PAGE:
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"There are many horror stories around VoIP and IP telephony deployment
. There are also many successes.
PROGNOSIS management and monitoring tools make the difference.Successful VoIP deployment relies on careful planning, thoughtful infrastructure
preparation, and a management platform designed for IP telephony's unique real-time performance requirements."
Source : PROGNOSIS
The Return on Investment of IP Telephony Management
Internet Protocol is also known as :
Internet Protocol Suite,
Voice Over Internet Protocol,
Embedded Internet Protocol,
Internet Program Protocol,
Internet Official Protocol,
Reset Internet Protocol,
Internet Protocol Information,
Internet Service Provider,
User Datagram Protocol,
Transmission Control Protocol,
Internet Protocol Technology,
Internet Stream Protocol,
Internet Message Access Protocol,
Accountable Internet Protocol,
Internet Protocol Numbers,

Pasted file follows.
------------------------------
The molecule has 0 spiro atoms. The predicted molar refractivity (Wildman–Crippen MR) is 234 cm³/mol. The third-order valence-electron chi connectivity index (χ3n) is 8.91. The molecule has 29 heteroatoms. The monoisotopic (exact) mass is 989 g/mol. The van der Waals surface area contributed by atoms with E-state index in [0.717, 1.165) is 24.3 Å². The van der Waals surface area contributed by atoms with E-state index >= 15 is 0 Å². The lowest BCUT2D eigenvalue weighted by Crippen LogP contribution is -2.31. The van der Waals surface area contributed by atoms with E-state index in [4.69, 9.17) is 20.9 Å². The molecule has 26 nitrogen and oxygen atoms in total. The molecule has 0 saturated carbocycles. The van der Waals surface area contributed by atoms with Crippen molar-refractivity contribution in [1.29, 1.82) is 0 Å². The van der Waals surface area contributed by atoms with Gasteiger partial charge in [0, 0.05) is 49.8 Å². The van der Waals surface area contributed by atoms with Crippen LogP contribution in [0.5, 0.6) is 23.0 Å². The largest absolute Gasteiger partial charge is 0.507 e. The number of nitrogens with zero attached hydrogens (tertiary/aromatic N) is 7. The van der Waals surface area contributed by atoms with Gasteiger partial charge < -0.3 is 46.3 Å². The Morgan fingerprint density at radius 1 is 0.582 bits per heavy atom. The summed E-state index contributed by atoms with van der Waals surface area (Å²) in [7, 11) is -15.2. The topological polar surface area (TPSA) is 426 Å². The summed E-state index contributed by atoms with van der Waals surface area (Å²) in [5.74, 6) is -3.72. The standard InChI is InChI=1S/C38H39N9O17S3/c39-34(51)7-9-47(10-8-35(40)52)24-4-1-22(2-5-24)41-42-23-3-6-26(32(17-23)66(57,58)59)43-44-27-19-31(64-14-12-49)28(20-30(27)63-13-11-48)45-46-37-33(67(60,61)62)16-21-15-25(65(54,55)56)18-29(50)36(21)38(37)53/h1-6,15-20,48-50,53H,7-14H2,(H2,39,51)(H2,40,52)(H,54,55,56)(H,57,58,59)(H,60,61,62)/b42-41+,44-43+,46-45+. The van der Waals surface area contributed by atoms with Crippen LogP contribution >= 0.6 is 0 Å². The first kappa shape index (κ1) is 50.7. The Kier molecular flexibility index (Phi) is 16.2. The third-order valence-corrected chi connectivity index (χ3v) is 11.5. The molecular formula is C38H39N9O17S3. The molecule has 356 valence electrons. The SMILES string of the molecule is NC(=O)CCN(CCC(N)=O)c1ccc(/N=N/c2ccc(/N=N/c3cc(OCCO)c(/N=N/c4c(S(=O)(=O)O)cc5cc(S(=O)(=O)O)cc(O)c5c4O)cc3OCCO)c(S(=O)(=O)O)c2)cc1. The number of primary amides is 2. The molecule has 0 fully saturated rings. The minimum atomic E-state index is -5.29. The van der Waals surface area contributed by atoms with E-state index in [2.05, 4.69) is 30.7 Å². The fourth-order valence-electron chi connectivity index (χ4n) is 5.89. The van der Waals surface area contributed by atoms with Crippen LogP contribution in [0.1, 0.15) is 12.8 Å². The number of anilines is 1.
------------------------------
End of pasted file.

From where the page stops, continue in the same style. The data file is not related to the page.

Internet Protocol Standards,
Faster Internet Protocol,
Emerging Internet Protocol,
Internet Protocol Tutorial,
Internet Protocol Basics,
Internet Protocol Detail.
Whether companies are just starting, continuing, or finished with their IP
telephony deployments, one thing’s for certain: They need to manage their
newly converged networks. They must deliver voice traffic over the IP network
in a way that is consistent and predictable, with sound quality on par with or
better than TDM.
Many IT managers view that task as much easier than it actually is. As
such, they don’t spend enough time evaluating management and monitoring
tools, nor do they budget appropriately—until they have had enough problems
to force them into a quick purchase to solve an urgent problem.
In reviewing overall costs of IP telephony, Nemertes has found the
financial figures behind buying IP telephony management/monitoring tools—or
managed services that do the same—are very compelling. Nemertes has been
tracking VOIP costs for four years and interviewed nearly 400 organizations
during that time. This paper will review 2007 trends in VOIP costs and
associated management/monitoring tools.